Jebel Ali Harbor in Dubai is one of the largest man-made ports in the world. Due to its bottle-like nature, it is anticipated that little mixing or wave action occurs within the harbor; however, no study has been conducted to investigate the harbor's hydrodynamic regime. In this paper, the circulation pattern in Jebel Ali Harbor is presented. The vertical profile of temperature and salinity shows that the harbor water is fairly well-mixed, justifying the use of a depth-averaged, 2-D model. Modeling the hydrodynamic pattern of Jebel Ali Harbor was carried out using MIKE21 model. Although tide is the main driving force of circulation in the harbor, wind and Coriolis forces were taken into account in the simulation. Simulation results showed that both dead and eddy zones exis. As the harbor receives treated wastewater from several industries located in the area, flushing out of a conservative tracer by the advection-dispersion process was also simulated using MIKE21. Results revealed that the flushing time of a conservative tracer from the harbor varies significantly with the discharge location. Simulated results showed that understanding the hydrodynamic regime of Jebel Ali Harbor is useful for selecting the location and time for discharging tracers into the harbor.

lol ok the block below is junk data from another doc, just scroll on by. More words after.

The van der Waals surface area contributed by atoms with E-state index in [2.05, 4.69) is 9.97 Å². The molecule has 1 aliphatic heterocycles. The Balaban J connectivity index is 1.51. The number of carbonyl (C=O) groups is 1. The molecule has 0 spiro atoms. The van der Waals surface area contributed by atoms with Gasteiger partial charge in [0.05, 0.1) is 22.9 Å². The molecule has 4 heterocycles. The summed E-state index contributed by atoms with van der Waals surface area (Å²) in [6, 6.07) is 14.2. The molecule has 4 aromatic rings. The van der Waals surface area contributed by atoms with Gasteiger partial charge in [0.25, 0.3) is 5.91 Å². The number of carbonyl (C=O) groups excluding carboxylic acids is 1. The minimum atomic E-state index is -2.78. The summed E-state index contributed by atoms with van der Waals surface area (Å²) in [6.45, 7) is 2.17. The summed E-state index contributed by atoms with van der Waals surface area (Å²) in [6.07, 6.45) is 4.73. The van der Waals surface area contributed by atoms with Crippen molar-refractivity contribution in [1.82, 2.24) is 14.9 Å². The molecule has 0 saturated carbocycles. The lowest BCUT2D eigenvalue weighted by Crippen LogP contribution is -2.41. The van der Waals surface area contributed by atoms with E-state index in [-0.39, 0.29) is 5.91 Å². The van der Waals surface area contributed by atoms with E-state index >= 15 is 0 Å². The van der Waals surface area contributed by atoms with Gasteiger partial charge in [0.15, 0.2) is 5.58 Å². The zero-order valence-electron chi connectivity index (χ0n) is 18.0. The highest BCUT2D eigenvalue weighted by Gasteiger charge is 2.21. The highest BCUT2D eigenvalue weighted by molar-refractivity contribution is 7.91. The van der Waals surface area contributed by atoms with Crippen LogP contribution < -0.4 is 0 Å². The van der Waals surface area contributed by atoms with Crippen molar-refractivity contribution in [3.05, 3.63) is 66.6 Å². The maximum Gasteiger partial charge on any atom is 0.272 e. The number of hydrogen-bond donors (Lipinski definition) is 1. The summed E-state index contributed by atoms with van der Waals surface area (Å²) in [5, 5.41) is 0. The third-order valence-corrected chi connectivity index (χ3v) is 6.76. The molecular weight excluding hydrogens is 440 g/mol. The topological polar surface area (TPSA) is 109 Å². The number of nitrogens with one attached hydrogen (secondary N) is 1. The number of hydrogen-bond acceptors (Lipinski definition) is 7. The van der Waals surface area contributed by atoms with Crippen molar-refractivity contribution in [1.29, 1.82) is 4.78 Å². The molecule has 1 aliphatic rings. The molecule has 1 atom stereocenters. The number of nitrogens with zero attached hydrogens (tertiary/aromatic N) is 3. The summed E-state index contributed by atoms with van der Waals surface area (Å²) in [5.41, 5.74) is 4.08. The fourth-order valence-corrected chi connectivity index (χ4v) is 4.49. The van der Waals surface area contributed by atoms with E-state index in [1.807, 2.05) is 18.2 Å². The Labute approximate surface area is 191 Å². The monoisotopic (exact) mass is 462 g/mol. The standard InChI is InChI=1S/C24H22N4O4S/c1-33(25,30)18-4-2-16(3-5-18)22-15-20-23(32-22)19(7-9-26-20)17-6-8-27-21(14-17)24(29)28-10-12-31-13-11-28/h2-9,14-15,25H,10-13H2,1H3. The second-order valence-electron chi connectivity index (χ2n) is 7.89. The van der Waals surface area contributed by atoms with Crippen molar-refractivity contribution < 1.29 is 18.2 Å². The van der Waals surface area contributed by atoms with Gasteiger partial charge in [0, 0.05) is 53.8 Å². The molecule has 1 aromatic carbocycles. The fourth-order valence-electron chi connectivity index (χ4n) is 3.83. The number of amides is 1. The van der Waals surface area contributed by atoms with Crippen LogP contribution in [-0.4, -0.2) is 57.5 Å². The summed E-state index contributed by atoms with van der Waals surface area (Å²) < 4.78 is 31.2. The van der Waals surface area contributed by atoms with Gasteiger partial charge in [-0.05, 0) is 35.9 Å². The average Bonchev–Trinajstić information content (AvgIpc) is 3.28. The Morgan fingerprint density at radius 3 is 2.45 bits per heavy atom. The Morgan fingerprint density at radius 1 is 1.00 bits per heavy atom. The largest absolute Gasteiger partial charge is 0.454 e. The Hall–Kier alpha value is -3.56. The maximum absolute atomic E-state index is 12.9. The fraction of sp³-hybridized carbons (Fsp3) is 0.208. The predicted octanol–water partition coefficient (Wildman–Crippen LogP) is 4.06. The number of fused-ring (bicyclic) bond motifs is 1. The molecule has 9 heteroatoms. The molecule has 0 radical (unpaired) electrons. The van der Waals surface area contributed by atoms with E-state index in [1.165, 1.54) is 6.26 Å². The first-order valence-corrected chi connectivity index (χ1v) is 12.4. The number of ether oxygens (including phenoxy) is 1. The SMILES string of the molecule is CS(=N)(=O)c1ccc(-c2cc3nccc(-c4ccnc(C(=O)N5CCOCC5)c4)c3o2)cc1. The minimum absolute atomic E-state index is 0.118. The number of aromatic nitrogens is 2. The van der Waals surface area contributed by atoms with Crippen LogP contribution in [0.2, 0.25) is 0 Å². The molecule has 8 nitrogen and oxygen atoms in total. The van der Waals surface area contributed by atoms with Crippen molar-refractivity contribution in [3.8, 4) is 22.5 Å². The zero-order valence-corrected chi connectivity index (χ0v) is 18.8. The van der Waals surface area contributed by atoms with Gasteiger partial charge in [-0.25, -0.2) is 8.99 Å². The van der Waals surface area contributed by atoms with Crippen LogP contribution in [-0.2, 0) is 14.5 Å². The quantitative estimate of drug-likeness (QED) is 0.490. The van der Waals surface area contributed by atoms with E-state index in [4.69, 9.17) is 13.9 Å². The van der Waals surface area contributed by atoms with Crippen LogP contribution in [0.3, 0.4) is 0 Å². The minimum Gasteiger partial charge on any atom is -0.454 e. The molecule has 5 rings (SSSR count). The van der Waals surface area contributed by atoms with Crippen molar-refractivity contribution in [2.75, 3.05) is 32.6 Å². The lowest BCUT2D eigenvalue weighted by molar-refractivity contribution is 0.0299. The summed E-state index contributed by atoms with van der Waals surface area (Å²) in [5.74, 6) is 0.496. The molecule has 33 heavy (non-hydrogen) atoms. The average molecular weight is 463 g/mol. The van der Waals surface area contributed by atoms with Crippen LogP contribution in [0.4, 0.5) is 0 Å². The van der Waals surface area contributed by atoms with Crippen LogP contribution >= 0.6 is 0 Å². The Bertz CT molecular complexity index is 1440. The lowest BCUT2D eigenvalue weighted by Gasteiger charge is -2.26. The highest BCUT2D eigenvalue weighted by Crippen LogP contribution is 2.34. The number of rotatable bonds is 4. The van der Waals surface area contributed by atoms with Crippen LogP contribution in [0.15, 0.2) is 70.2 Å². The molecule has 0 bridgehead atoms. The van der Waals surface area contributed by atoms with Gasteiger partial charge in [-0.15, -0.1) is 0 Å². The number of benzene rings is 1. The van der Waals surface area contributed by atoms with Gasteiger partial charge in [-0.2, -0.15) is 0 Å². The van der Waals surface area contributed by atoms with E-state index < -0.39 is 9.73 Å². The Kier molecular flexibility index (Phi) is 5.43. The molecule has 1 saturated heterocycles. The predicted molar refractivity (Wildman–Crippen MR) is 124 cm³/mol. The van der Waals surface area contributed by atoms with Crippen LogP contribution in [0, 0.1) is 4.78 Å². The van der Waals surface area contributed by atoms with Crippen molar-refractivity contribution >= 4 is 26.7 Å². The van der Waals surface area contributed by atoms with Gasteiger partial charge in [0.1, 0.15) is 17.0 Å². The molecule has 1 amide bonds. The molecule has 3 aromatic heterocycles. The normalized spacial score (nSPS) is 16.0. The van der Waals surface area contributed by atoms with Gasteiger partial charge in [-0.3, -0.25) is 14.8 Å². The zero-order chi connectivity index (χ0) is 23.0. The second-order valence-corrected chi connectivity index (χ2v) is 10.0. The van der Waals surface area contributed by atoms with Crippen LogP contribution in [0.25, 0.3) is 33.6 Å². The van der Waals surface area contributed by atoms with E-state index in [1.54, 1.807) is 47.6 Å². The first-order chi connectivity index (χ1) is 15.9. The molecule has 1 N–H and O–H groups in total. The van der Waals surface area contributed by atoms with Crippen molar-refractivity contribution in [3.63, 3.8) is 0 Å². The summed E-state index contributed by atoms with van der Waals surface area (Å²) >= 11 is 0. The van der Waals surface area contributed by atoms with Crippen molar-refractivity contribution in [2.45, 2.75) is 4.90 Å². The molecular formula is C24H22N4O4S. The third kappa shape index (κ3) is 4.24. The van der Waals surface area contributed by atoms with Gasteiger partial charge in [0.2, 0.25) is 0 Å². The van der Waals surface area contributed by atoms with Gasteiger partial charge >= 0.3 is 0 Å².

Introduction

Jebel Ali Free Zone (JAFZ) in Dubai is a growing industrial park with an area of about 100 km2 and over 4500 trading, manufacturing, servicing, and distributing companies. The northern part of the Free Zone is under rapid development by existing industries, while the southern part is relatively undeveloped, and will be the location for future industry. Most of the industry within the existing development is light, but the Free Zone is growing rapidly, with a variety of industries under construction, which may lead to additional discharge of “treated” industrial wastewater into the harbor.